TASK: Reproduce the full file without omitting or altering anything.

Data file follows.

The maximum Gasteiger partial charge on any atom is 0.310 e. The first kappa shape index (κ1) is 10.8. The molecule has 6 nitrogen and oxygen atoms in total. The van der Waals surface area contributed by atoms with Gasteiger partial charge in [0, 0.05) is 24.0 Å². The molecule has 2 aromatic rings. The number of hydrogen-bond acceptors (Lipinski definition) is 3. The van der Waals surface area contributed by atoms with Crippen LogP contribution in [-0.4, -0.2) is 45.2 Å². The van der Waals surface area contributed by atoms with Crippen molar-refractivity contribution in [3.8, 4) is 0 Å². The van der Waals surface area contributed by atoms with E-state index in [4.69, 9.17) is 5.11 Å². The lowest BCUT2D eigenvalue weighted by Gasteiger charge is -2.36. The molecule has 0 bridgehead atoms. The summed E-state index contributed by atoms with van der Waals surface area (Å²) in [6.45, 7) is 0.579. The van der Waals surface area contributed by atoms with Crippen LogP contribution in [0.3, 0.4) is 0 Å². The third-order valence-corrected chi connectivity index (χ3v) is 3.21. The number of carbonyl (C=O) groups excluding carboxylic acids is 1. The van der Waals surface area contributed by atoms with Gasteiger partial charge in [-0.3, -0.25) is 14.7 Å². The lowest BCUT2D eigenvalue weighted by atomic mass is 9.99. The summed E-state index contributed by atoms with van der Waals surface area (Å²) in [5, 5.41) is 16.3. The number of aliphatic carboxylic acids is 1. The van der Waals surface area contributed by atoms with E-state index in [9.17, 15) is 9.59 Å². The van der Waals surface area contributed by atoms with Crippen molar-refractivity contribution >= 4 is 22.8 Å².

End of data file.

The maximum Gasteiger partial charge on any atom is 0.310 e. The first kappa shape index (κ1) is 10.8. The molecule has 6 nitrogen and oxygen atoms in total. The van der Waals surface area contributed by atoms with Gasteiger partial charge in [0, 0.05) is 24.0 Å². The molecule has 2 aromatic rings. The number of hydrogen-bond acceptors (Lipinski definition) is 3. The van der Waals surface area contributed by atoms with Crippen LogP contribution in [-0.4, -0.2) is 45.2 Å². The van der Waals surface area contributed by atoms with Crippen molar-refractivity contribution in [3.8, 4) is 0 Å². The van der Waals surface area contributed by atoms with E-state index in [4.69, 9.17) is 5.11 Å². The lowest BCUT2D eigenvalue weighted by Gasteiger charge is -2.36. The molecule has 0 bridgehead atoms. The summed E-state index contributed by atoms with van der Waals surface area (Å²) in [6.45, 7) is 0.579. The van der Waals surface area contributed by atoms with Crippen LogP contribution in [0.3, 0.4) is 0 Å². The third-order valence-corrected chi connectivity index (χ3v) is 3.21. The number of carbonyl (C=O) groups excluding carboxylic acids is 1. The van der Waals surface area contributed by atoms with Gasteiger partial charge in [-0.3, -0.25) is 14.7 Å². The lowest BCUT2D eigenvalue weighted by atomic mass is 9.99. The summed E-state index contributed by atoms with van der Waals surface area (Å²) in [5, 5.41) is 16.3. The number of aliphatic carboxylic acids is 1. The van der Waals surface area contributed by atoms with E-state index in [9.17, 15) is 9.59 Å². The van der Waals surface area contributed by atoms with Crippen molar-refractivity contribution >= 4 is 22.8 Å².